Setting: Wuthering Heights: Heathcliff and Arthur Huntingdon now sit at the table in the great room with the ‘houseplace’ and the great fire, decidedly the worse for drink. Both clutch a pack of marked cards.
Joseph and Hareton go along the passageway outside, making for the stairs.
Joseph: ‘Tis fair shocking. I’m afeered t’upstart maister is behaving as he did in t’auld days when he strived to take this house from its rightful maister. Worse. For I’ve heard him laugh out loud. A fair sin and a shame I call it. I’m to my bed in t’attic with my bedtime reading: ‘The Hideous Sufferings of the Damned in The Lake of Burning Fire, and How the Elect Chuckle to See It’. That day can’t coom soon enough, I reckon, for t’gentry in there.
Hareton: Well, I’ll not join ‘em; I’ve got a full days’ work tomorrow. I’ll smoke my pipe in bed (starts upstairs; pauses:) Joseph?
Joseph: What, lad?
Hareton: Dust eever think that there might be more to life than this?
Joseph: Why, nay lad; never. What more could theere be?
Hareton: (casts around in his mind) Well…
Joseph: You see; idle nowts of fancies put in thy mind by the fiend himself. Beware! You’ll be thinking o’ nasty flauntin’ queens next.
(They are halfway up the stairs before Hareton suddenly stops) Fun!
Joseph (drawing back) What?!
Hareton: Fun. I vaguely mind me we had some o’ that now and ageen, in t’auld days.
Joseph: Don’t be daft, lad. I’ve never had any fun in night on seventy year, and its never done me any harm.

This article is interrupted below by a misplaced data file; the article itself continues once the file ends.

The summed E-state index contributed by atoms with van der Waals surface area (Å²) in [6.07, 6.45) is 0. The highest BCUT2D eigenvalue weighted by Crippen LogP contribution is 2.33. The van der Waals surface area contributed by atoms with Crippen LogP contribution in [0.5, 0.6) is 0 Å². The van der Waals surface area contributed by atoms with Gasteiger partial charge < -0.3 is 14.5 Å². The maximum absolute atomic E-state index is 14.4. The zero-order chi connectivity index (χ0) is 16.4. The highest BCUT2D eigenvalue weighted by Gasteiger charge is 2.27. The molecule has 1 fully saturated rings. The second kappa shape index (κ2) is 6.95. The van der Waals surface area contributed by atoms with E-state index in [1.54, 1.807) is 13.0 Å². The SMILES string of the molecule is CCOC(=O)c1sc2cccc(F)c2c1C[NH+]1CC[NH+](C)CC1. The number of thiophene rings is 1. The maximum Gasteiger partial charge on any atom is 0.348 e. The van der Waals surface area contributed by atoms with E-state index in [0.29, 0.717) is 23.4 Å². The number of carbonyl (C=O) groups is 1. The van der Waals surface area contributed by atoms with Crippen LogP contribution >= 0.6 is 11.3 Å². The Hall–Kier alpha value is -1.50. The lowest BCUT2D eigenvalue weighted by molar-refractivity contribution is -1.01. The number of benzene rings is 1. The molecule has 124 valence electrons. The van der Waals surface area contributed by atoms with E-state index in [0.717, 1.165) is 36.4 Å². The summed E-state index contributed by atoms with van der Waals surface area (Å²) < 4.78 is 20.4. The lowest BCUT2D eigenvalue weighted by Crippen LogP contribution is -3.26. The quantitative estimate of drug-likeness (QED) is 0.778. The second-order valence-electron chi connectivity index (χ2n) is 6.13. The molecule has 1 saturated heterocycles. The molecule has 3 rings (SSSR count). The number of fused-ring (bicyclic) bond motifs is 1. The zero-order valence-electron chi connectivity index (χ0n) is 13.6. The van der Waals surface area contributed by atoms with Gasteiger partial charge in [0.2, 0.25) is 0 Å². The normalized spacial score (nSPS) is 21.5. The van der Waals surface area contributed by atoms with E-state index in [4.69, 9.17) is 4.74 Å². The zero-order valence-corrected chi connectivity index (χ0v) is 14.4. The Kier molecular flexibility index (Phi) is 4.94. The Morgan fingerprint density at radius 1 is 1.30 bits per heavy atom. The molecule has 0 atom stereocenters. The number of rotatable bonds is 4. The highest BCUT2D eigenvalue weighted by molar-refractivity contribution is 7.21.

(Hareton remains silent: Joseph sighs and groans about idle thoughts as they clump up to bed.)
Huntingdon: (aside) This sneaking fellow may well scheme to get his hands on my property with his pack of marked cards, having used that trick before. But he shan’t fool me as he did that pathetic fool, Hindley Earnshaw. I’ve got my own pack of marked cards, and few have a more seasoned head than I.
Heathcliff: (slurring) Don’t tell me you usuhally drink like thish. You musht be a confirmed drunkard. Maybe worshe than Hindley.
Huntingdon: No, I’m a gentleman, and believe in good living. Damn me, d’you usually take your meals with that sour faced old bible spouter? No wonder you’ve got no joie de vivre. If I was you, I’d throw him out, closely followed by his good books.
Heathcliff: She and I did that onshe, wit’ his blashted good booksh, and laughed ourshelves sick. (struck) Can’t remember when lasht I laughed.
Huntingdon (appalled) What type of melancholy excuse for an existence is thish? (aside) This wine is getting even to my seasoned head. I’m starting to slur like him.
(The wind howls eerily about the isolated farmhouse. A tap on the window)
Heathcliff: Damn! Whosh there? (Another tap)
Heathcliff: Can it be Her at last?
(A wailing sound)
Huntingdon (uses many maledictions) Seeing you won’t see who it is, I suppose I must. (goes to the window and flings back the curtain) There’s nobody there.
A female voice: Oh yes, there is!
Huntingdon: (peers downwards through the darkness) Damn me, it’s some plain faced woman no bigger than a well grown child. Wait a minute, I’ve heard of you! You’ve lost your way; you belong in another novel.
Jane Ere’s voice: Ah, I have been forced to flee my master, who offered me a bigamous marriage and wicked temptations. But I feel no temptation to stay in the company of either of you. I must go on to the River’s household.
Heathcliff (rushes to the window with terrible imprecations) What d’you mean by raising my hopes, you miserable slut? Get out of it, before I set the dogs on you! You’re the sixth character from another novel come here in a week!
Huntingdon: (returning to the table and removing a couple of cards from his sleeve): Anyway, she isn’t handsome enough to tempt me.
Heathcliff: (visibly paling) Silence! You know who said that! The last thing we want is Mr Darcy calling in!
The credits roll up. Voiceover: What will happen next? Don’t miss the next installment of ‘Huntingdon Meets Heathcliff’.